Thursday, February 05, 2009

The University Catholic Lecture

Lord Alton speaks at King's College

Human Dignity, Human Rights, Human Life.
Lord Alton tells students: don't wait to make a difference

Lord Alton of Liverpool issued a new challenge to Catholic students this week, encouraging them not to wait until they are older to face the many offences to human dignity confronting today's world. Around one hundred students and young professionals gathered at Kings College London on Tuesday evening to hear Lord Alton deliver a lecture on Human Dignity, Human Rights, Human Life. Organised by Kings College CathSoc in cooperation with other London student chaplaincy leaders, the lecture was one of the key events of the academic year, bringing together Catholic University students from many London University colleges including Kings, UCL and LSE.

Sharing his personal experiences from nearly thirty years of experience in both Houses of Parliament, Lord Alton affirmed the right to life as fundamental to every human and political community, contrasting it with the development of the eugenics movement in the first half of the 20th century.

"This brutal movement has been responsible for massive human rights violations in the 20th and 21st Century" said Lord Alton, lamenting the recent decision to issue postage stamps commemorating Marie Stopes as a pro-choice heroine. "Lets be clear about what she herself stood for" he said, describing her eugenic proposals to ban whole sectors of the community from bearing children.[1]

Lord Alton described how the eugenic one-child policy in China continued to be funded by the British tax-payer through the International Planned Parenthood Federation (IPPF) and the United Nations Fund for Population Activities (UNFPA). He recounted numerous examples of brutal human rights violations which had occurred as a consequence of such population control programmes. These included detentions, torture, deaths, forced abortions and forced sterilisations.

Discussing the futility of embryonic stem cell research and the creation of human-animal hybrid embryos, Lord Alton emphasised the lack of scientific arguments supporting the creation of hybrids, noting the poor quality of the evidence submitted to the Parliamentary Scrutiny Committee on the HFE Act 2008.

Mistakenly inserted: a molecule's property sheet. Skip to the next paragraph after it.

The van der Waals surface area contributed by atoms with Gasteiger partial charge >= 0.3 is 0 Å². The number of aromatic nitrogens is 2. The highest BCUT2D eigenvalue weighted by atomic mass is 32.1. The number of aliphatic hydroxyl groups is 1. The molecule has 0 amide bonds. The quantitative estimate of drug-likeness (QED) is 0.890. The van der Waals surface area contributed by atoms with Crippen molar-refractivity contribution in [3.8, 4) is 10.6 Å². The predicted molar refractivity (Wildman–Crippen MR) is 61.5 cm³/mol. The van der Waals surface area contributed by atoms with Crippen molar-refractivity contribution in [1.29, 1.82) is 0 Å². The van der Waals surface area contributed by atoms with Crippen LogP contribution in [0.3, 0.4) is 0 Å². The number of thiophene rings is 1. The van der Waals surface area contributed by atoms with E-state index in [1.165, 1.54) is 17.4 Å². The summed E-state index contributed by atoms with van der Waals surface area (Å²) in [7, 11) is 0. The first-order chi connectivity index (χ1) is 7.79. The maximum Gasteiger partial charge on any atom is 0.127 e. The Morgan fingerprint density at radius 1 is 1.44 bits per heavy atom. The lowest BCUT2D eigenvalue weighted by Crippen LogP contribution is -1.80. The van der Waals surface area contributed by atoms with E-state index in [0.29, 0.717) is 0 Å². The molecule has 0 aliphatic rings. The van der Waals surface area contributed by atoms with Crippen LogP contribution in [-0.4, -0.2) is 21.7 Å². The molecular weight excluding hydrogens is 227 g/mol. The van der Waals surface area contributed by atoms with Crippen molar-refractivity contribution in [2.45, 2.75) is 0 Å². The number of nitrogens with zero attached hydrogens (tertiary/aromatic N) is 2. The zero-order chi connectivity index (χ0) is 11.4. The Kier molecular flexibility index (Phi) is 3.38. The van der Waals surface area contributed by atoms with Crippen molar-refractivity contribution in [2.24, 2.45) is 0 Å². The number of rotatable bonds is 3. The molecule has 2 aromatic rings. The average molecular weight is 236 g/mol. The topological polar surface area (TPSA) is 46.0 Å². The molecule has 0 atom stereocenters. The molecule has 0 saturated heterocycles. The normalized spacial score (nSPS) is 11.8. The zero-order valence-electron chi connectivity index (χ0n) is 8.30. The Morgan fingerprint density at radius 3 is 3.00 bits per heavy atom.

Raising the issues of child mortality and poverty, Lord Alton described these as offences to human dignity. He described the disturbing side-effects of conflicts in places such as the Congo and Darfur and showed pictures depicting various human rights abuses in Burma, North Korea and Latin America.

"Can we not see the link between the disregard for the rights of the child before birth and a callous indifference to a child that has been born?" he said. "This is also reflected in end of life issues". Describing developments in euthanasia practice in Holland, where involuntary euthanasia has become increasingly common, Lord Alton suggested that the claim and legal recognition of a "right" to abortion, infanticide and euthanasia, implied absolute power over and against others, which was the "death of true freedom"[2].

Concluding the lecture, Lord Alton suggested that the challenge facing each person was the discovery of the unique task which had been allotted to each of them, quoting the words of Albert Einstein who had said that the world is a dangerous place not because of evil people but because of those who do nothing in the face of evil. "The challenge is to do something about it", concluded Lord Alton. "Don't underestimate the difference that each of you can make in your individual situations" he said. "If all the time we thought we have to wait until we are better, older, wiser - we would wait forever."

Lord Alton encouraged those present to consider ways of providing practical help to those in need – including women who were left to feel pressurised into abortion. Other examples included hospice provision for the dying, the development of ethical cures to debilitating diseases, and willingness to take political action where appropriate.

[1] In 1935 Marie Stopes had claimed that no society "should allow the diseased, the racially-negligent, the careless, the feeble-minded, the very lowest and worst members of the community to produce innumerable tens of thousands of warped and inferior infants".

[2] John Paul II, Evangelium Vitae

To find out more about Lord Alton, visit his homepage:
Article by Emilia Klepacka, of the Catholic Union

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